From this perspective we see the wedding scene as the intertwining of a religion with politics and economics within its culture. Central to the painting is a Chinese wedding reception, an event of cultural importance following a religious ceremony. In China, the traditional color for weddings is red. Although the bride does not wear a red gown in this painting, red is a dominant color and at the top center is a figure in red, perhaps reminiscent of tradition. An important part of the reception is the traditional toasting of the bride and groom with a glass of wine. Wine is the focus for the story.
The story in Christian scripture says that Mary tells her son Jesus that all the wine has been drunk. Jesus tells the servants to fill the jars with water and then serve the liquid to the guests. When the guests taste the liquid, they realize they are being served good wine. Turning water into wine was “the first of his signs Jesus did at Cana in Galilees and manifested his glory.” He Qi translates the scene quite differently.
Before looking at these differences, let’s see the importance of politics and economics intertwined with religion at this event. That the bride and groom are of high rank and affluent is suggested by the lavish surroundings: opulent Chinese lantern, fine robes, ornate decoration and many jugs of wine. The couple is looking at each other. Note that they appear at the top of the painting in a position of power. Immediately below them are trumpeters providing entertainment for the event. They are looking up at the bridal pair, perhaps thinking of the remuneration they will receive for their service. At the bottom, powerless, is a servant looking down at the jugs of wine. The various headdresses further denote relative positions. At this reception, each has a rank, role, and economic standing.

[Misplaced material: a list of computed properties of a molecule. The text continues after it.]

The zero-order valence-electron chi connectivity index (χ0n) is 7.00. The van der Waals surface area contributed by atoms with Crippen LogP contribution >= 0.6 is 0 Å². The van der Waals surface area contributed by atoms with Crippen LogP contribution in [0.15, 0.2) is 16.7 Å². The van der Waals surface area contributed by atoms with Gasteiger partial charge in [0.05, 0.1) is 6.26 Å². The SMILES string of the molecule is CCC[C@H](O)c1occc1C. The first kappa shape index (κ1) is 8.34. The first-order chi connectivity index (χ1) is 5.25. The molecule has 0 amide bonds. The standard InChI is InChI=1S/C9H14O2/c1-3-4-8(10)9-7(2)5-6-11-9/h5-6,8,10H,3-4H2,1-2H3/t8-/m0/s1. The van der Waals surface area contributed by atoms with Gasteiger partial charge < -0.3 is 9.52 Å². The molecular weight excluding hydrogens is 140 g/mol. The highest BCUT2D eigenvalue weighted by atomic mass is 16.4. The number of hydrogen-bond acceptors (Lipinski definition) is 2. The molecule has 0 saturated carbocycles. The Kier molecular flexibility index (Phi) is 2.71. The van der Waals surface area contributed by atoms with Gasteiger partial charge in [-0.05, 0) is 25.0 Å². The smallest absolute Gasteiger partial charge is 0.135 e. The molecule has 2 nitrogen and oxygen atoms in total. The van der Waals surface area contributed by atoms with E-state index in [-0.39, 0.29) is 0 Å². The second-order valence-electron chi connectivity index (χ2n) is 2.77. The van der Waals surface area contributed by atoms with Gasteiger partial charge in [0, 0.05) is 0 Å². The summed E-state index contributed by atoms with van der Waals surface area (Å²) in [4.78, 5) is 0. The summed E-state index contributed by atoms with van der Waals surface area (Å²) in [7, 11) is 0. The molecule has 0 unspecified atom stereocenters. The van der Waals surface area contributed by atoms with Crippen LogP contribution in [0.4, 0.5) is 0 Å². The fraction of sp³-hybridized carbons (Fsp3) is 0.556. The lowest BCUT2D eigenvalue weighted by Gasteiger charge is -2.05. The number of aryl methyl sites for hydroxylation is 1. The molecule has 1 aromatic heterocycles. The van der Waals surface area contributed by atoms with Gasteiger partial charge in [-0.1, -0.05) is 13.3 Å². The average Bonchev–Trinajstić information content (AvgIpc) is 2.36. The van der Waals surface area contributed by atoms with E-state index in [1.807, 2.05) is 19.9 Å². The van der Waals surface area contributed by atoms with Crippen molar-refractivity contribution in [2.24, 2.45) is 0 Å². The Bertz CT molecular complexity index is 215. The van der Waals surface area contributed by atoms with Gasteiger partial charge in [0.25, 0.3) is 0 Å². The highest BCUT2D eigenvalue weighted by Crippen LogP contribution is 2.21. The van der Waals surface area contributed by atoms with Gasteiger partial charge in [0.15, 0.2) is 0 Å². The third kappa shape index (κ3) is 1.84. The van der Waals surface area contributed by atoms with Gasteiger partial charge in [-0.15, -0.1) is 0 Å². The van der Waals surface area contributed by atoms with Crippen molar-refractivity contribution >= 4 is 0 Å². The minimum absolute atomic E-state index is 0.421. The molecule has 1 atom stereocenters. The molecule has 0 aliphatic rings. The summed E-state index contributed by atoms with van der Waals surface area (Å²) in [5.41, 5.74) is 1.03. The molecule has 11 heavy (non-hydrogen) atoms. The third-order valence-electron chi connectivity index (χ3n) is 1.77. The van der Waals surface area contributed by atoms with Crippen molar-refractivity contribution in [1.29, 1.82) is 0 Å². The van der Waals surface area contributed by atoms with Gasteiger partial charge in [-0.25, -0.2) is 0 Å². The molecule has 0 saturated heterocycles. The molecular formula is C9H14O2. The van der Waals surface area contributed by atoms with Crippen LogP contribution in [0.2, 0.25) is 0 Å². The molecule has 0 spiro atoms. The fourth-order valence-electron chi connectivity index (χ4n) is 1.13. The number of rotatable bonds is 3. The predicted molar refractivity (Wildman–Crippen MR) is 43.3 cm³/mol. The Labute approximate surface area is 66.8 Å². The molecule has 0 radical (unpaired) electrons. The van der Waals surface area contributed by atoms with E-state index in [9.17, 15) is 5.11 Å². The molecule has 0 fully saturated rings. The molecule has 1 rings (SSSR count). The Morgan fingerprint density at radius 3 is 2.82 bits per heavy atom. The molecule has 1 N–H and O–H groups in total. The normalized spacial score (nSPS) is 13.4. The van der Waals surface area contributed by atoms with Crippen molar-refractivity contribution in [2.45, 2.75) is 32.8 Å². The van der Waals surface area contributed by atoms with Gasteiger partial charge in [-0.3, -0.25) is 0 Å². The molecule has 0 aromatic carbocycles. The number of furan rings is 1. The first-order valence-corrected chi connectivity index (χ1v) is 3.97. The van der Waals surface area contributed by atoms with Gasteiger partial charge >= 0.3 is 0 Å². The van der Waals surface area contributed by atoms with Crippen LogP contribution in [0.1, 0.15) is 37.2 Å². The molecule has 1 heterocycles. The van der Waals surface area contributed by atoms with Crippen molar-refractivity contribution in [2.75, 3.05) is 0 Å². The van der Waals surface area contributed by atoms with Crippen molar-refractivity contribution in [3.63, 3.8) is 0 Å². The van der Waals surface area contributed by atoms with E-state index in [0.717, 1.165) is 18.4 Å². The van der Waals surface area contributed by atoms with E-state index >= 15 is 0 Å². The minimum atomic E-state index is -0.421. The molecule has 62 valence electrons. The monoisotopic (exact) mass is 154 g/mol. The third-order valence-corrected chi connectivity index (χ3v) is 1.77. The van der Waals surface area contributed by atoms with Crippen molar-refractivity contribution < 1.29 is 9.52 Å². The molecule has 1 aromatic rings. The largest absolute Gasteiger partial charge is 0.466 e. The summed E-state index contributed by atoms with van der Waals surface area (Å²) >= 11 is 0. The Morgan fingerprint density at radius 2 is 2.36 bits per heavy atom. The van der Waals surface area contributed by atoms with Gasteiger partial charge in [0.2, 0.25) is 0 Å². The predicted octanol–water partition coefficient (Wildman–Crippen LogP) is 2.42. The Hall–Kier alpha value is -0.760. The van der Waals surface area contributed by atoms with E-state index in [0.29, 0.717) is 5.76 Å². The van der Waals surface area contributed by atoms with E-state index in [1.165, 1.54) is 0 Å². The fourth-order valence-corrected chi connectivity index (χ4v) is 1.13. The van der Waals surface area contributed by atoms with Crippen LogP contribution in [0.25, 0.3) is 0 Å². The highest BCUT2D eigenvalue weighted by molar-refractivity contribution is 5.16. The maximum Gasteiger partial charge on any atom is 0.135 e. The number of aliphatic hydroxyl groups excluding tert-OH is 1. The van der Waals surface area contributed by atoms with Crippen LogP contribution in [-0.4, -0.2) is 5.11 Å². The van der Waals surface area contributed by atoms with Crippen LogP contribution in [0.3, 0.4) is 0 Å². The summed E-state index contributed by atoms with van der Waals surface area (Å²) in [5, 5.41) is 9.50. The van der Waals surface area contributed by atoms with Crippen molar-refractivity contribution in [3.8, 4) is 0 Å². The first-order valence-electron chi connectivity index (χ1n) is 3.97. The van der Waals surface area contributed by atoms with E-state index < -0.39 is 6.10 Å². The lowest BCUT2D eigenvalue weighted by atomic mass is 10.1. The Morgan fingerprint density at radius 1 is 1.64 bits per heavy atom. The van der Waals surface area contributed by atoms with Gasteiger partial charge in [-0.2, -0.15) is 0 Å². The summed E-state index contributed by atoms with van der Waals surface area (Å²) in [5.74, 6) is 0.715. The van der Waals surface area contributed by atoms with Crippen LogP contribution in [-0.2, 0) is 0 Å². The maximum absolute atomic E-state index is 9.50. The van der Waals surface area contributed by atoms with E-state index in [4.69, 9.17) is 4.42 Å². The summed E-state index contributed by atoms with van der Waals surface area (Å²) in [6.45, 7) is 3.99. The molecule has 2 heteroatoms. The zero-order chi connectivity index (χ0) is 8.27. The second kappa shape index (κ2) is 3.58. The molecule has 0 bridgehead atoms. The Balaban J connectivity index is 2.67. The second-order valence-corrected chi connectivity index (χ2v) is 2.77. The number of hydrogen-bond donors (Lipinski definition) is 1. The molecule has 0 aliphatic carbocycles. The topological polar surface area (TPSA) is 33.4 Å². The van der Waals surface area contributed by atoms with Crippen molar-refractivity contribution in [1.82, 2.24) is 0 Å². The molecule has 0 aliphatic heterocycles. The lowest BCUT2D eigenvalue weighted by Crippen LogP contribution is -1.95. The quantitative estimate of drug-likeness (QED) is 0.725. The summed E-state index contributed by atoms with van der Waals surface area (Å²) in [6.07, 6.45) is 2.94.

The story as He Qi has painted it is quite different from the traditional Biblical rendition. Notice that the painting depicts neither Mary nor Jesus. It seems to ask: Will Jesus appear to provide new wine? Is the trumpeter in blue pointing at an urn in some way performing the transformation? If so, what does this mean? What is the source of new wine for people today? What are the differences in drinking water, old wine and new? Qi’s interpretation challenges traditional beliefs, seeking new meaning not only for Chinese Christianity but for new times as well – religion in flux as it always is.
That “Wedding at Cana” makes a fine example for teaching and learning about religion, I can vouch for. Some years ago an assistant priest who had a particular affinity for He Qi brought an exhibit of his work to the Episcopal Church where I was a member and Director for Education. The parish, intrigued by He Qi and his paintings, was eager to know more about his work and discuss the questions he poses. Had I known about the cultural studies approach to religion at that time, I suspect I could have made the worthwhile experience even more meaningful.